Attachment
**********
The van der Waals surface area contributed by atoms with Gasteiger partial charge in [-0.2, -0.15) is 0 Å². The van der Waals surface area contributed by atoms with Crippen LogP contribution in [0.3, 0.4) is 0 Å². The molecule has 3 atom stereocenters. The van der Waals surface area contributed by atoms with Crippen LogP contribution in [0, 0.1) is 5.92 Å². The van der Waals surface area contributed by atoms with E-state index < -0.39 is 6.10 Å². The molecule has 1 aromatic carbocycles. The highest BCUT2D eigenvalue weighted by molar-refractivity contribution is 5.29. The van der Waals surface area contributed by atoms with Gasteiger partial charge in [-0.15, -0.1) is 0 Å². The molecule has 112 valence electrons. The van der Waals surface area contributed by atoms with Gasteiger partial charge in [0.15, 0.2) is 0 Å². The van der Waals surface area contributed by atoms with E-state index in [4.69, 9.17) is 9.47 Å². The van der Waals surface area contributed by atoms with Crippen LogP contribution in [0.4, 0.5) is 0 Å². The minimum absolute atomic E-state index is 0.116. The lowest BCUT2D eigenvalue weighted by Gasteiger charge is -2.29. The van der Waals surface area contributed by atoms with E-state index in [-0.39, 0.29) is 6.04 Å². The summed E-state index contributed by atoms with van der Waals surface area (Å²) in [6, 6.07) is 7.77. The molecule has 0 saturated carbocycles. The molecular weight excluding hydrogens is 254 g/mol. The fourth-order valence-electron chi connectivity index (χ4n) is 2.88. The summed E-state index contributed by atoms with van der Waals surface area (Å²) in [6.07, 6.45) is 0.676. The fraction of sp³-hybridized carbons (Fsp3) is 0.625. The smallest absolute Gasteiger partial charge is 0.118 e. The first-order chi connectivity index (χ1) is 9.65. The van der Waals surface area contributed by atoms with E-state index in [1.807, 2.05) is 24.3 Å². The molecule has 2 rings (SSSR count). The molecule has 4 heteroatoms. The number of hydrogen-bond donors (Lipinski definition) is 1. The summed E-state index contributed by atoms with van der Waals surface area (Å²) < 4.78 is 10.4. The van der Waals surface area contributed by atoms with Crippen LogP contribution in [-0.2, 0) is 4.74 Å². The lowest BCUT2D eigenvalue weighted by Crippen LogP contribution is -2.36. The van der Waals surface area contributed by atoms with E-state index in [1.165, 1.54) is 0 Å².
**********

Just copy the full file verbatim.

The van der Waals surface area contributed by atoms with Gasteiger partial charge in [-0.2, -0.15) is 0 Å². The van der Waals surface area contributed by atoms with Crippen LogP contribution in [0.3, 0.4) is 0 Å². The molecule has 3 atom stereocenters. The van der Waals surface area contributed by atoms with Crippen LogP contribution in [0, 0.1) is 5.92 Å². The van der Waals surface area contributed by atoms with E-state index < -0.39 is 6.10 Å². The molecule has 1 aromatic carbocycles. The highest BCUT2D eigenvalue weighted by molar-refractivity contribution is 5.29. The van der Waals surface area contributed by atoms with Gasteiger partial charge in [-0.15, -0.1) is 0 Å². The molecule has 112 valence electrons. The van der Waals surface area contributed by atoms with Gasteiger partial charge in [0.15, 0.2) is 0 Å². The van der Waals surface area contributed by atoms with E-state index in [4.69, 9.17) is 9.47 Å². The van der Waals surface area contributed by atoms with Crippen LogP contribution in [0.4, 0.5) is 0 Å². The minimum absolute atomic E-state index is 0.116. The lowest BCUT2D eigenvalue weighted by Gasteiger charge is -2.29. The van der Waals surface area contributed by atoms with E-state index in [-0.39, 0.29) is 6.04 Å². The summed E-state index contributed by atoms with van der Waals surface area (Å²) in [6, 6.07) is 7.77. The molecule has 0 saturated carbocycles. The molecular weight excluding hydrogens is 254 g/mol. The fourth-order valence-electron chi connectivity index (χ4n) is 2.88. The summed E-state index contributed by atoms with van der Waals surface area (Å²) in [6.07, 6.45) is 0.676. The fraction of sp³-hybridized carbons (Fsp3) is 0.625. The smallest absolute Gasteiger partial charge is 0.118 e. The first-order chi connectivity index (χ1) is 9.65. The van der Waals surface area contributed by atoms with E-state index in [1.807, 2.05) is 24.3 Å². The molecule has 2 rings (SSSR count). The molecule has 4 heteroatoms. The number of hydrogen-bond donors (Lipinski definition) is 1. The summed E-state index contributed by atoms with van der Waals surface area (Å²) < 4.78 is 10.4. The van der Waals surface area contributed by atoms with Crippen LogP contribution in [-0.2, 0) is 4.74 Å². The lowest BCUT2D eigenvalue weighted by Crippen LogP contribution is -2.36. The van der Waals surface area contributed by atoms with E-state index in [1.165, 1.54) is 0 Å².